Every year, the Quebec Public Interest Research Group (QPIRG) at McGill University and the Students’ Society of McGill University (SSMU) hold a series of events and workshops called Culture Shock. This year’s Culture Shock will be held between November 5 and 9, and, as always, will aim to explore myths surrounding immigrants, refugees, indigenous people and communities of colour. The purpose is to create discussion around these topics, let members of these communities share their experiences with one another, but also to educate non-members about the issues faced by communities of colour in Canada and beyond.
What makes Culture Shock especially exciting is the fact that it is open to anyone and everyone, and not just students; which is precisely why we at Forget the Box have decided to give you an overview of the many workshops and events of Culture Shock! Here’s the twist, though. We have compiled the list based on topics that will be discussed, and not the schedule. This way you will be able to focus on one specific subject. Most event descriptions are based on those found on QPIRG McGill’s website.
The workshops are not the only events done under Culture Shock, there will also be a book launch of Nahla Abdo’s Captive Revolution; a keynote event by Dark Matter, a trans south asian art and activist collaboration; a fundraiser party held by Solidarity Across Borders; an anti-colonial dinner; and a Convergence for Indigenous peoples and people of colour.
If you want access to the schedule, you may find it here.
You can also click on the names of the events to reach the associated Facebook events, for further details on location and times.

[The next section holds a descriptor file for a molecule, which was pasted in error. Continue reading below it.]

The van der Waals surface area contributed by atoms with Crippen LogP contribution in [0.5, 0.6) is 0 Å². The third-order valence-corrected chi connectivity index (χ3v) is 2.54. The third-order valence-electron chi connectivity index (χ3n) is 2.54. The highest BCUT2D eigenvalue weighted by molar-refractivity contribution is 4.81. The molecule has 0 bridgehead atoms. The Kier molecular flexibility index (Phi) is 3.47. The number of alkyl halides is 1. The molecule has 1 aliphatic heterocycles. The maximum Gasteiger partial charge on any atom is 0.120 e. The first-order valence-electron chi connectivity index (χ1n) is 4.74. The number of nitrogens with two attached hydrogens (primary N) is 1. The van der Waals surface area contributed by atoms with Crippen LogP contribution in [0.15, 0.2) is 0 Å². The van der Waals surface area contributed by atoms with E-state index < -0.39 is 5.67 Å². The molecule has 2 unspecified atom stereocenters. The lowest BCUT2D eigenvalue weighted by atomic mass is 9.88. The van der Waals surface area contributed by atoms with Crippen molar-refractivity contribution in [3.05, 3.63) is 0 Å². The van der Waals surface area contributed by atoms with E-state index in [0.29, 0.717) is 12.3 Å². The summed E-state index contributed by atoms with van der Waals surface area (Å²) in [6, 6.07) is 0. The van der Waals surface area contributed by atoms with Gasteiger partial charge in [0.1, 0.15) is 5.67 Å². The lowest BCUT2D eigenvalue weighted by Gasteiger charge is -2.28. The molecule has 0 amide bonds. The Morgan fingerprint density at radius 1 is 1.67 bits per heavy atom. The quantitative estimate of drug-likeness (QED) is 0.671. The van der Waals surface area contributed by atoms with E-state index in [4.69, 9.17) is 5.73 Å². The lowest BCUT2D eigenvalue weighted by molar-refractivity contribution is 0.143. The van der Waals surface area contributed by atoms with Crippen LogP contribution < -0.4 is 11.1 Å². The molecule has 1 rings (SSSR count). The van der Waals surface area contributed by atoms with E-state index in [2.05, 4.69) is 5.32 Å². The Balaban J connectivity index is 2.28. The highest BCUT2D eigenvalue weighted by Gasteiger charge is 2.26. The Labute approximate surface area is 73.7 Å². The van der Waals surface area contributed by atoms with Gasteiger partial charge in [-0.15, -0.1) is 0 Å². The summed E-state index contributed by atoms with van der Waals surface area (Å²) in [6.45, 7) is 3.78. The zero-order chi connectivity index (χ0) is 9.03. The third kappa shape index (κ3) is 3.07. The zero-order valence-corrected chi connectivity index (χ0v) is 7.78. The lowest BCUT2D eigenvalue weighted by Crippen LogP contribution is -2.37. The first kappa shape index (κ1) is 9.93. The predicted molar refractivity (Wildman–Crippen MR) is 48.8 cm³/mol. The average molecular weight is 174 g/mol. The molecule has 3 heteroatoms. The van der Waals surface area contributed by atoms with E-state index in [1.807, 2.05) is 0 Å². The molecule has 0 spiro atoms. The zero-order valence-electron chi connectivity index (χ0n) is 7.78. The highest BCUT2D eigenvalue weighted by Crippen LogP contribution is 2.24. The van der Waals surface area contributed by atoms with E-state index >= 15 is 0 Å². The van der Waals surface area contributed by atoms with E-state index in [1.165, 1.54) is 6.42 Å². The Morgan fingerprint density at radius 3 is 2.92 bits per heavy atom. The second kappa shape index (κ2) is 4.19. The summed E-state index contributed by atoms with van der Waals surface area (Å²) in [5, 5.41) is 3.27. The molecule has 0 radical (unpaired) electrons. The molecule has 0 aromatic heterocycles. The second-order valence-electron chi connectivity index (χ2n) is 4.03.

“Canada currently accepts more migrants under temporary permits than those who can immigrate permanently. Barriers to permanent residency for refugees, skilled workers and family members are increasing, while citizenship for migrants is becoming harder to get and easier to lose.” – Why everyone should care about the Temporary Foreign Worker Program, Harsha Walia
This workshop by the Immigrant Workers’ Centre (IWC), the Temporary Agency Worker’s Association (TAWA) and the Temporary Foreign Worker’s Assoication (ATTET) offers an overview of the history of temporary foreign work and migration in Canada. Think of it as a crash course and introduction to the topic. The workshop and the discussion around it should prove to be invaluable for those who wish to acquire a broader understanding of troubles facing migrant workers.
“Though it is illegal to discriminate against a person for their disability (stated in Article 15 of The Canadian Charter of Rights and Freedoms), this protection is contradicted by Canada’s Immigration Act where Article 19 (1)a, refuses to grant residence to immigrants with disability who are confirmed by at least two medical officers to be a threat to public health and public safety or are deemed an excessive burden to health/social services.”
To be held by the Committee-to-be for Immigrants with Disabilities of Solidarity Across Borders, this workshop will also focus on the topic of migration, but from a more focused perspective (compared to the one above), by focusing explicitly on the concept of being “an excessive burden” in Canada.
Decolonization and Indigenous Rights
It is no secret that Canada is built on Indigenous territories. For that reason, it is important to learn more about Indigenous histories, and position ourselves on the land that we work and live on, and call home.
This workshop, to be co-facilitated by Canadian Roots Exchange – Youth Reconciliation Initative and KANATA McGill Indigenous Studies Community, will strive to build cultural solidarity through an interactive dialogue about our relationships to the land and its histories.